Donald Trump defends ban on travel from Europe as coronavirus worsens
US President Donald Trump defended Thursday his shock decision to impose a 30-day ban on travel from mainland Europe over the coronavirus pandemic that sent markets into a tailspin and sparked panic among stranded travellers.
As the number of cases and fatalities surged in Europe, governments rolled out even tighter restrictions on travel and public gatherings and major sports events were cancelled across the globe.
Europe's epicentre Italy confirmed a grim milestone as its death toll passed 1,000, while neighbouring France announced it would close all schools nationwide and urged people over the age of 70 to stay home.
The virus, which first emerged in China in December, has quickly spread across the continent even as cases in Asia have levelled out in recent days.
China even claimed “the peak” of the epidemic had passed on its shores, as the number of infections and deaths jumped dramatically in Italy, Spain and Iran.
The virus has so far infected more than 130,000 people globally and killed over 4,900, according to an AFP tally.
Trump's sweeping travel ban — which notably excluded Britain and Ireland — drew an angry response from EU chiefs Ursula von der Leyen and Charles Michel who rebuked his “unilateral action” and called for co-operation to fight the pandemic.
But Trump defended the move, saying Thursday “we had to move quickly”, while conceding the measures would have a “a big impact” on the economy.
His remarks came as news emerged that he met at the weekend with the Brazilian president's communications chief who has tested positive for the virus.
But the White House insisted there was no need for Trump to get tested for the virus, which has infected over 1,300 people and killed 38 in the US.
Markets nosedived on Thursday, with London, Paris and Frankfurt recording their worst day in decades as fears mounted of a global economic slowdown.
The European Central Bank unveiled a host of measures to support the economy, after big-bang interventions by the US Federal Reserve and the Bank of England.
The stock slump was a “horror show” sparked by the travel ban, which heightened “the likelihood of a global recession,” said Connor Campbell, an analyst at Spreadex.
The chaos extended to Europe's airports, where confused travellers scrambled to redraw their plans.
“We just got off our plane and we're going to go straight back — we can't believe it,” said 29-year-old Tiara Streng, queuing with three friends at London's Heathrow Airport for a return flight to Colorado.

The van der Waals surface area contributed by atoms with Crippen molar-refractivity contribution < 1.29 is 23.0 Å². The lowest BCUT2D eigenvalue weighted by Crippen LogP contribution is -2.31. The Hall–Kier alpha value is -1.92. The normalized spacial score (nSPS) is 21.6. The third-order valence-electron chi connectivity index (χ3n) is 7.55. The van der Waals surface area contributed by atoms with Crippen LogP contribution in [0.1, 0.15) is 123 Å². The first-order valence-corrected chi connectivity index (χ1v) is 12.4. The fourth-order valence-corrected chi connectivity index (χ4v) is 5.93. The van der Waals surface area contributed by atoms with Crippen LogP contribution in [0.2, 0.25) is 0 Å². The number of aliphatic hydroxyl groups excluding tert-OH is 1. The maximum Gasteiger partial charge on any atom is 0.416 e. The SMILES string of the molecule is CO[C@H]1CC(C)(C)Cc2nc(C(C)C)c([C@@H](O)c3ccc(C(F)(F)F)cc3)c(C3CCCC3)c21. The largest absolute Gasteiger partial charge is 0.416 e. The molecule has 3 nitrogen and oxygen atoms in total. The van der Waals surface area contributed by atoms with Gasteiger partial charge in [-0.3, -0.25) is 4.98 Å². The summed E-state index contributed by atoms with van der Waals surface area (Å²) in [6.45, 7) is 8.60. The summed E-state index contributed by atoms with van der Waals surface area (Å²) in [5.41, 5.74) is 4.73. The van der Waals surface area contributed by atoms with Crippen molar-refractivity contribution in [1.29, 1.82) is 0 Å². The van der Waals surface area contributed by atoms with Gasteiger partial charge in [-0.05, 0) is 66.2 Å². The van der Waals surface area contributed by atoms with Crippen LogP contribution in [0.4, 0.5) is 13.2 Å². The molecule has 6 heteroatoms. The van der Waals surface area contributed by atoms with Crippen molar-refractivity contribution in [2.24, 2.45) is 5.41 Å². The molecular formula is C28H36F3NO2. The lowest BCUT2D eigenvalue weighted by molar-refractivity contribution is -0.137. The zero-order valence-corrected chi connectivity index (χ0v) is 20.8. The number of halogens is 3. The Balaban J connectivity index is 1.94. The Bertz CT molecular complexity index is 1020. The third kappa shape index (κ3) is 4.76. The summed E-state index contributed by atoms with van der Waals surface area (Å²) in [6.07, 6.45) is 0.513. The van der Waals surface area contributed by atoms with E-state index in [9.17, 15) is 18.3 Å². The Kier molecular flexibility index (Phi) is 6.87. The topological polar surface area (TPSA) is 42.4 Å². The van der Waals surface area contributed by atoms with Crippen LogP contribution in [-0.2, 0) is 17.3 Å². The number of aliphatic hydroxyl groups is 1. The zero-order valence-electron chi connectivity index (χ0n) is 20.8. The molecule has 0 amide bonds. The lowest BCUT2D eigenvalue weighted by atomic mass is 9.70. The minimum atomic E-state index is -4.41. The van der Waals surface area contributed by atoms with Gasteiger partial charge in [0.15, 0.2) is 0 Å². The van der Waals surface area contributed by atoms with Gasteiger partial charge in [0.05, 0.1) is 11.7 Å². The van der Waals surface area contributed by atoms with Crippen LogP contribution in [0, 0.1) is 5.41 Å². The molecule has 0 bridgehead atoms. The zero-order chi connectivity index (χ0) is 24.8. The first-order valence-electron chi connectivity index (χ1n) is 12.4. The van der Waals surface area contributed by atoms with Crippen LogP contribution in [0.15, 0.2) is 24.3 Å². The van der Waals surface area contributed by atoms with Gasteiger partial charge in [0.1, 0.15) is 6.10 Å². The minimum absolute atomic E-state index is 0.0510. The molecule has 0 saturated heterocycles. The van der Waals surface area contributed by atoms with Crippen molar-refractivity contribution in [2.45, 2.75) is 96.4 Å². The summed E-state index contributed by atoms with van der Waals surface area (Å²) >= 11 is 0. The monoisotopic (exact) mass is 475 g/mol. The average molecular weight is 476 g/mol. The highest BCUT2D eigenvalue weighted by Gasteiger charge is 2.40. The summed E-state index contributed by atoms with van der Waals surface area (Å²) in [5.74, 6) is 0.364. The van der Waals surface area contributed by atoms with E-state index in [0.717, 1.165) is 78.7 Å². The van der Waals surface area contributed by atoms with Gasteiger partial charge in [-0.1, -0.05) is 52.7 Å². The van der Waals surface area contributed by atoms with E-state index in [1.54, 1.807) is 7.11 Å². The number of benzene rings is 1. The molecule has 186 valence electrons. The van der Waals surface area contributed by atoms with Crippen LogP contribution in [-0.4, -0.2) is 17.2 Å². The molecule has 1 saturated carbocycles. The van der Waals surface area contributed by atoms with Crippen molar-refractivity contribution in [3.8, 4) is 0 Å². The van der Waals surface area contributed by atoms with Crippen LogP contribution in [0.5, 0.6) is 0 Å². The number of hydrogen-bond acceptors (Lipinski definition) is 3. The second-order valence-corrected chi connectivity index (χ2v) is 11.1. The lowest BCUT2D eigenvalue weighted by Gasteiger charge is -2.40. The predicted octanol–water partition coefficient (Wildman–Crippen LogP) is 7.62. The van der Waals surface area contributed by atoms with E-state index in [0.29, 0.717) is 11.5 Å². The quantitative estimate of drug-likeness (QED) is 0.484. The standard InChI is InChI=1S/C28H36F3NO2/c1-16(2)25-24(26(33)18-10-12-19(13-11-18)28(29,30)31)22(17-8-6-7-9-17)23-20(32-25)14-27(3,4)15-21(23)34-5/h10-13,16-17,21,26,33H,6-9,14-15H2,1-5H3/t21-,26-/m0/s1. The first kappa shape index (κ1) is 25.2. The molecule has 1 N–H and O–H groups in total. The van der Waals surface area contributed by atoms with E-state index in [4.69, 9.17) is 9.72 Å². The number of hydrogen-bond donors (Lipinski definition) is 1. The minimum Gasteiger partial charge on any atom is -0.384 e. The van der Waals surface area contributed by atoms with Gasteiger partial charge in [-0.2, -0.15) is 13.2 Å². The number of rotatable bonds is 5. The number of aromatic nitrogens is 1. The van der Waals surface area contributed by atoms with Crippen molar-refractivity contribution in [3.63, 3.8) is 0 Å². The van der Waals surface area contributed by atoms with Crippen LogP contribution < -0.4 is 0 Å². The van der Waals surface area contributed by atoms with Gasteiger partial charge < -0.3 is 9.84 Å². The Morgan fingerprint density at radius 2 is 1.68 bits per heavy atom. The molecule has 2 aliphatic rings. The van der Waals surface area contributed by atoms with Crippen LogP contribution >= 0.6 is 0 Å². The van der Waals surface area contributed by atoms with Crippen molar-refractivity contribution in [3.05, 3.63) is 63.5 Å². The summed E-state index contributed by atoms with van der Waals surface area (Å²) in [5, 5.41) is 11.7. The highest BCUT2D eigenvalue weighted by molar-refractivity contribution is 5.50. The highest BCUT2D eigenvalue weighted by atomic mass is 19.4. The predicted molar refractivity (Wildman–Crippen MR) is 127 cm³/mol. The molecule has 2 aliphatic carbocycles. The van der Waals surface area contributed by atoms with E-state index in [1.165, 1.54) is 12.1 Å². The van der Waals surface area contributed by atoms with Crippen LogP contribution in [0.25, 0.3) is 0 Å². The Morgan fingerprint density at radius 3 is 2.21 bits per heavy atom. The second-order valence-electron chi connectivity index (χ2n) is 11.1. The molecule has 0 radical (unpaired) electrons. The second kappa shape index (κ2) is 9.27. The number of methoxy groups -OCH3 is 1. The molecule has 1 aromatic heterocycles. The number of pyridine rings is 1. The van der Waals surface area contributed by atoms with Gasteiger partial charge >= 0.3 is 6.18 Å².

Europe is struggling to keep a lid on the virus.
Italy clocked 189 new deaths Thursday — and more than 15,000 total infections — while Spain's infections neared 3,000, with more than 80 fatalities.
Italy is in the grip of a lockdown never before seen in peacetime. It has ordered the closure of all stores except pharmacies and food shops in a move that has emptied world-famous tourist sites in Rome, Venice and Florence.
Some people are struggling with the restrictions.
“Bloody coronavirus, now we're even denied our coffee? What kind of world are we living in?” lamented Roberto Fichera, a retired man in his 80s, on finding his favourite bar closed near the Colosseum in Rome.
Italy is not the only country to take unprecedented measures. Slovakia and the Czech Republic banned travellers from a host of countries on Thursday, while Ireland closed all its schools after recording its first death this week.
Other countries in the region readied for the worst, including Britain which said the real number of cases on its soil could reach 10,000 — it has 590 confirmed cases.
The EU health agency warned the risk was high that health care systems in the bloc will be overwhelmed.
Peak in China
As the crisis deepened in Europe, China appeared to be making headway against the outbreak, which has infected and killed more people in the country than anywhere else in the world.
Another 11 people died in China on Thursday — bringing their toll to 3,169 deaths — the lowest daily increase since late January.
“The peak of the epidemic in China has passed,” said National Health Commission spokesperson Mi Feng.
The World Health Organisation said the pandemic remained controllable, urging countries not to give up the fight to stop the virus spreading.
“The idea that countries should shift from containment to mitigation is wrong and dangerous,” WHO chief Tedros Adhanom Ghebreyesus said.
Hotspots have rapidly emerged elsewhere in the world, including Iran, which announced 75 new deaths on Thursday bringing the total to 429 with more than 10,000 infections.
South Korea also saw a rapid explosion of cases in recent weeks, though new infections and deaths have steadied in recent days.
Hollywood superstar Tom Hanks and his wife Rita Wilson are in isolation in Australia after testing positive for the virus, joining the ranks of politicians and sports stars that have come down with the infection.
Canadian Prime Minister Justin Trudeau and his wife are self-isolating as she undergoes tests after returning from a speaking engagement with “mild flu-like symptoms.”
Major League Baseball, the National Hockey League and the National Basketball Association have all delayed or suspended their seasons over the virus after a slew of football and rugby matches in Europe were called off.
Questions are also mounting about the fate of the Tokyo Olympics, though organisers have said they are confident that the Games will begin as scheduled in July.